Review: Though Stunningly Captured, Not-So-Gripping 'Settlers' Loses Its Audience Early

by Kevin Taft

EDGE Media Network Contributor

Friday July 23, 2021

Brooklynn Prince as 'Remmy' in Wyatt Rockefeller's'Settlers'
Brooklynn Prince as 'Remmy' in Wyatt Rockefeller's'Settlers'  (Source:IFC Midnight)

Stunningly shot, Wyatt Rockefeller's "Settlers" traverses a number of different tones before it loses its audience.

Packed with good performances (especially from young Brooklyn Prince), "Settlers" tells the story of an abandoned outpost on the surface of Mars, where a young family tries to survive the day to day. Worried about "those" that live over the mountains, they are sometimes forced to defend themselves and their land. When one attack goes awry, mom Ilsa (Sofia Boutella) and young Remmy (Prince) are left on their own.

That is, until a wanderer named Jerry (Ismael Cruz Cordova) shows up. He explains his family used to live in the settlement where they now dwell. He ingratiates himself to Ilsa and Remmy, becoming a pseudo-husband and father figure, even though he is responsible for the death of their husband and father (Johnny Lee Miller).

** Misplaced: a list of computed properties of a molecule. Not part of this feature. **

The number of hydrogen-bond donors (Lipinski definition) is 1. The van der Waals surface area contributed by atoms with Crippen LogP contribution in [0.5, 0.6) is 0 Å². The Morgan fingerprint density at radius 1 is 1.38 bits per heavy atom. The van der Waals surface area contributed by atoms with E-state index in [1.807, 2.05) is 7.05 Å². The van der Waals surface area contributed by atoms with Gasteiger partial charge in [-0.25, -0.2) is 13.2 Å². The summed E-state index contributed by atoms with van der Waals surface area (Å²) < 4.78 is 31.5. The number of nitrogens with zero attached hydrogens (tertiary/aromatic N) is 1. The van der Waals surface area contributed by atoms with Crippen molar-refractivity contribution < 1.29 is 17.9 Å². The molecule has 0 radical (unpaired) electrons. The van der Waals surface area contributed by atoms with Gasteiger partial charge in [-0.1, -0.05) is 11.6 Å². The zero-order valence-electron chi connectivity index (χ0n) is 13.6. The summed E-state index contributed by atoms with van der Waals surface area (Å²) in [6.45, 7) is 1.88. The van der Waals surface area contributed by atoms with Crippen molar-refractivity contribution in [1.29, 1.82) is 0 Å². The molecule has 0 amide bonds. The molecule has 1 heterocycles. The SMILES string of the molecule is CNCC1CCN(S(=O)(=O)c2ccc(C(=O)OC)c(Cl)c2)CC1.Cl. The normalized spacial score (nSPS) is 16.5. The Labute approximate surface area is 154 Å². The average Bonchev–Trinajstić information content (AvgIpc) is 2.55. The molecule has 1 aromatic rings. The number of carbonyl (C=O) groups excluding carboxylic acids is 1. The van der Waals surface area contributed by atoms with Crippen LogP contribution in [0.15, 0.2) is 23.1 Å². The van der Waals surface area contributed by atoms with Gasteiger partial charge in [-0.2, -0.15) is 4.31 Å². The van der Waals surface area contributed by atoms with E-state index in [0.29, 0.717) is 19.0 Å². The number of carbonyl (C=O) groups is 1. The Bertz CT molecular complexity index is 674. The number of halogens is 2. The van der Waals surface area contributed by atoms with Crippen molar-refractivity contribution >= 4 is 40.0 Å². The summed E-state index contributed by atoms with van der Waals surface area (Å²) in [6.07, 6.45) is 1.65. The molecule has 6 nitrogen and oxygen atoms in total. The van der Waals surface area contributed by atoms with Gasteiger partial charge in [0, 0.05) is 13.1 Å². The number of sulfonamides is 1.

When Remmy decides to leave and find out what is beyond the mountains — something she was told never to do — she finds a glass partition that keeps her world separated from that which is beyond. There's also a large metal door that opens to a tunnel that could lead to freedom or death.

Most of "Settlers" revolves around the dynamics between the characters, which is sporadically interesting but not entirely compelling. Unfortunately, two-thirds of the way into the film, we advance about ten years and Prince's Remmy is switched out for the older Nell Tiger Free ("Servant"). Suddenly, we are asked to feel a connection to an actress we haven't been following, which creates a distance to the narrative. The struggles between Jerry and Remmy continue, everyone seems depressed, and the secrets of their world start to unravel.

This is a beautiful looking film, and, as stated, the actors are all good with Boutella and Prince really shining. The problem is that it's not all that compelling, and it's so much of a downer that it's hard to stay invested.


"Settlers" will be in theaters and On Demand July 23rd.

Kevin Taft is a screenwriter/critic living in Los Angeles with an unnatural attachment to 'Star Wars' and the desire to be adopted by Steven Spielberg.